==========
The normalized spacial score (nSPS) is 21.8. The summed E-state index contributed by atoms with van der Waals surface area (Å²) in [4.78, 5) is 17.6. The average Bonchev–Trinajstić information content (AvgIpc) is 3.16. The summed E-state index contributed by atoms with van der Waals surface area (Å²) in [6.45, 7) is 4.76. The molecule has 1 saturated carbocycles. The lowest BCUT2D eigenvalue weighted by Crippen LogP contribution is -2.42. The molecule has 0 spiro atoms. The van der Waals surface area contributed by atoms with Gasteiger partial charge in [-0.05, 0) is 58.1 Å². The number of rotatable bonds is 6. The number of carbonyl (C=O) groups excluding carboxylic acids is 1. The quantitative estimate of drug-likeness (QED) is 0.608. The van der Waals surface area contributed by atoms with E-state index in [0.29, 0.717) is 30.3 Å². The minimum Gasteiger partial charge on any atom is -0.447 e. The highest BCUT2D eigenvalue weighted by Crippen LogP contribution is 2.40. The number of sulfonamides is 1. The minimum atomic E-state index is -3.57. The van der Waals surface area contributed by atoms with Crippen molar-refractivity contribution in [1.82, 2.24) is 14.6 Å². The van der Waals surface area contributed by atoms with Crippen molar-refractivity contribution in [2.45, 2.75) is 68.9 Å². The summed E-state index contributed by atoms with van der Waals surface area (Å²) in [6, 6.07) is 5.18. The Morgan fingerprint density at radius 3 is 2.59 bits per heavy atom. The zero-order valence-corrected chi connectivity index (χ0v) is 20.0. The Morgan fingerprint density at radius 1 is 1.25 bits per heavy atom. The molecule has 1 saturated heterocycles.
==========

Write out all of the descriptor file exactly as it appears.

The normalized spacial score (nSPS) is 21.8. The summed E-state index contributed by atoms with van der Waals surface area (Å²) in [4.78, 5) is 17.6. The average Bonchev–Trinajstić information content (AvgIpc) is 3.16. The summed E-state index contributed by atoms with van der Waals surface area (Å²) in [6.45, 7) is 4.76. The molecule has 1 saturated carbocycles. The lowest BCUT2D eigenvalue weighted by Crippen LogP contribution is -2.42. The molecule has 0 spiro atoms. The van der Waals surface area contributed by atoms with Gasteiger partial charge in [-0.05, 0) is 58.1 Å². The number of rotatable bonds is 6. The number of carbonyl (C=O) groups excluding carboxylic acids is 1. The quantitative estimate of drug-likeness (QED) is 0.608. The van der Waals surface area contributed by atoms with E-state index in [0.29, 0.717) is 30.3 Å². The minimum Gasteiger partial charge on any atom is -0.447 e. The highest BCUT2D eigenvalue weighted by Crippen LogP contribution is 2.40. The number of sulfonamides is 1. The minimum atomic E-state index is -3.57. The van der Waals surface area contributed by atoms with Crippen molar-refractivity contribution in [1.82, 2.24) is 14.6 Å². The van der Waals surface area contributed by atoms with Crippen molar-refractivity contribution in [2.45, 2.75) is 68.9 Å². The summed E-state index contributed by atoms with van der Waals surface area (Å²) in [6, 6.07) is 5.18. The Morgan fingerprint density at radius 3 is 2.59 bits per heavy atom. The zero-order valence-corrected chi connectivity index (χ0v) is 20.0. The Morgan fingerprint density at radius 1 is 1.25 bits per heavy atom. The molecule has 1 saturated heterocycles.